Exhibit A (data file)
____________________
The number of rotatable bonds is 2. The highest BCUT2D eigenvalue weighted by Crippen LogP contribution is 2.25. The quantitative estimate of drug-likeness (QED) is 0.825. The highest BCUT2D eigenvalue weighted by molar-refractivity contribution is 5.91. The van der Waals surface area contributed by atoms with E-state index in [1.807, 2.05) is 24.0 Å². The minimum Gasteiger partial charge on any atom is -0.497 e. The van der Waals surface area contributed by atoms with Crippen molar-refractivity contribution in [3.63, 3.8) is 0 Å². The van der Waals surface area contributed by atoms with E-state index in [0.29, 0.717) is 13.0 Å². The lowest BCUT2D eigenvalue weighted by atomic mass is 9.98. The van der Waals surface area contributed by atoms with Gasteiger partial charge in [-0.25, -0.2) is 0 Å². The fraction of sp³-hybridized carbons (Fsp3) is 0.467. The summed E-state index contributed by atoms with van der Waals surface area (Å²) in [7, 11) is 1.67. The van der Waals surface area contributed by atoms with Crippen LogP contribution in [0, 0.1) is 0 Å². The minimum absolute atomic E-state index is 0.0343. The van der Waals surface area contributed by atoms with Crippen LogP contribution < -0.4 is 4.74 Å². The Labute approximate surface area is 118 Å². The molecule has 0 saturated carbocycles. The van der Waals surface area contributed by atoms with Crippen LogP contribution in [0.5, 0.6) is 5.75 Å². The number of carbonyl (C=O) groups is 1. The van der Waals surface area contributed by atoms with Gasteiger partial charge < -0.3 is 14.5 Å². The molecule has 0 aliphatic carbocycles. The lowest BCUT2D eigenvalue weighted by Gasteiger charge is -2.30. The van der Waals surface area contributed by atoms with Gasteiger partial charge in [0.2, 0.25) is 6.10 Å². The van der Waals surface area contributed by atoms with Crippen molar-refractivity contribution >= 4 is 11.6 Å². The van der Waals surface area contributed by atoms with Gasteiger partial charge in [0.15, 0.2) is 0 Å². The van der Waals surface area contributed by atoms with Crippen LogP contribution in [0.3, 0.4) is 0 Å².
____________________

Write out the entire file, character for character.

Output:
The number of rotatable bonds is 2. The highest BCUT2D eigenvalue weighted by Crippen LogP contribution is 2.25. The quantitative estimate of drug-likeness (QED) is 0.825. The highest BCUT2D eigenvalue weighted by molar-refractivity contribution is 5.91. The van der Waals surface area contributed by atoms with E-state index in [1.807, 2.05) is 24.0 Å². The minimum Gasteiger partial charge on any atom is -0.497 e. The van der Waals surface area contributed by atoms with Crippen molar-refractivity contribution in [3.63, 3.8) is 0 Å². The van der Waals surface area contributed by atoms with E-state index in [0.29, 0.717) is 13.0 Å². The lowest BCUT2D eigenvalue weighted by atomic mass is 9.98. The van der Waals surface area contributed by atoms with Gasteiger partial charge in [-0.25, -0.2) is 0 Å². The fraction of sp³-hybridized carbons (Fsp3) is 0.467. The summed E-state index contributed by atoms with van der Waals surface area (Å²) in [7, 11) is 1.67. The van der Waals surface area contributed by atoms with Crippen LogP contribution in [0, 0.1) is 0 Å². The minimum absolute atomic E-state index is 0.0343. The van der Waals surface area contributed by atoms with Crippen LogP contribution < -0.4 is 4.74 Å². The Labute approximate surface area is 118 Å². The molecule has 0 saturated carbocycles. The van der Waals surface area contributed by atoms with Crippen LogP contribution in [0.5, 0.6) is 5.75 Å². The number of carbonyl (C=O) groups is 1. The van der Waals surface area contributed by atoms with Gasteiger partial charge < -0.3 is 14.5 Å². The molecule has 0 aliphatic carbocycles. The lowest BCUT2D eigenvalue weighted by Gasteiger charge is -2.30. The van der Waals surface area contributed by atoms with Gasteiger partial charge in [0.2, 0.25) is 6.10 Å². The van der Waals surface area contributed by atoms with Crippen molar-refractivity contribution >= 4 is 11.6 Å². The van der Waals surface area contributed by atoms with Gasteiger partial charge in [0.15, 0.2) is 0 Å². The van der Waals surface area contributed by atoms with Crippen LogP contribution in [0.3, 0.4) is 0 Å².